Deb Doherty, School of Health Science (firstname.lastname@example.org)
Interprofessional Education in the Health Professions Learning Community (IPELC) progresses the collaboration among faculty, staff and students across university professional schools and departments. The three priority objectives of the IPELC are
- To establish a learning community for faculty, staff and graduate students to develop collaborative interprofessional education partnerships and explore opportunities for a wide range of scholarly and curriculum projects which includes student capstone projects
- To plan activities related to health care across professional schools within Oakland University to enhance knowledge and skills about interprofessional education and research, and
- To develop a sustainability plan with measurable outcomes in order to seek external funding for interprofessional educational research and curriculum programs.
Human Animal Interventions: Education and Research
Center for Human Animal Interventions
The Human Animal Interventions (HAI) Learning Community is dedicated to expanding the knowledge of the powerful bond between humans and animals and how it makes Animal Assisted Interventions possible. The HAI Learning Community is a cross-disciplinary platform for educators working together to share research, scholarship, and curriculum methodologies. Human-Animal bonds increase empathy and foster in positive healthy behavior. This LC will be of interest to those in nursing, education, counseling and social work, and other social service fields.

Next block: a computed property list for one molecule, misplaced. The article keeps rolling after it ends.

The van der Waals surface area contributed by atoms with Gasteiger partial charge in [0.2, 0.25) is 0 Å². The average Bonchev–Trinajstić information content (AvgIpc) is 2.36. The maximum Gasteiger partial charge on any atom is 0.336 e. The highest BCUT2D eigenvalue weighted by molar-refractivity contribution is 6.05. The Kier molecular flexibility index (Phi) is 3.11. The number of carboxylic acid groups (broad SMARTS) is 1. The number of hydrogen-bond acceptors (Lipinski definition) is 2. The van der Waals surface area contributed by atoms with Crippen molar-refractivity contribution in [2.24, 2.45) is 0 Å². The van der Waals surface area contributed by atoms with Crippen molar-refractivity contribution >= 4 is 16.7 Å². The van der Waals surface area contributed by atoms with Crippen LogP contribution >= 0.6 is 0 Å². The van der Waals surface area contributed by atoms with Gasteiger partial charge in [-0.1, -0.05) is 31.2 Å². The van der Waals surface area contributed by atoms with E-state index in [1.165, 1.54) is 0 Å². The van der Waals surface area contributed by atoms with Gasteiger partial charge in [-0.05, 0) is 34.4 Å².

- To advance empirical knowledge about the human animal bond and animal assisted interventions
- To emphasize the distinction between Animal Assisted Therapy, Animal Assisted Activities and Animal Assisted Education
- To facilitate collaboration for cross-disciplinary curriculum development
Facilitator: Mark Rigstad, Philosophyrigstad@oakland.edu
Ethics is fundamental to every discipline and every profession we are getting our students ready for—and it is obviously necessary for being a well-rounded, contributing member and informed participant in society. This Learning Community will consider how we can integrate ethics across the curriculum at Oakland University. By meeting and brainstorming together, we can form interdisciplinary ideas and works that will help implement greater, more in depth and effective ethics training for our students. The ultimate goal is to begin to forge a center for ethics across the curriculum at OU
Open to: Faculty/Instructors/Staff/Grad Students
Facilitator: Dominique Daniel, Library
Members of the OU community are invited to learn about the history and development of digital humanities and some current directions relating to their field. This Learning Community will review examples of how digital humanities research and scholarship is being applied in classrooms, by both faculty and students. Learning Community participants will walk away with a plan of action for implementing digital humanities tools in their own classrooms and research.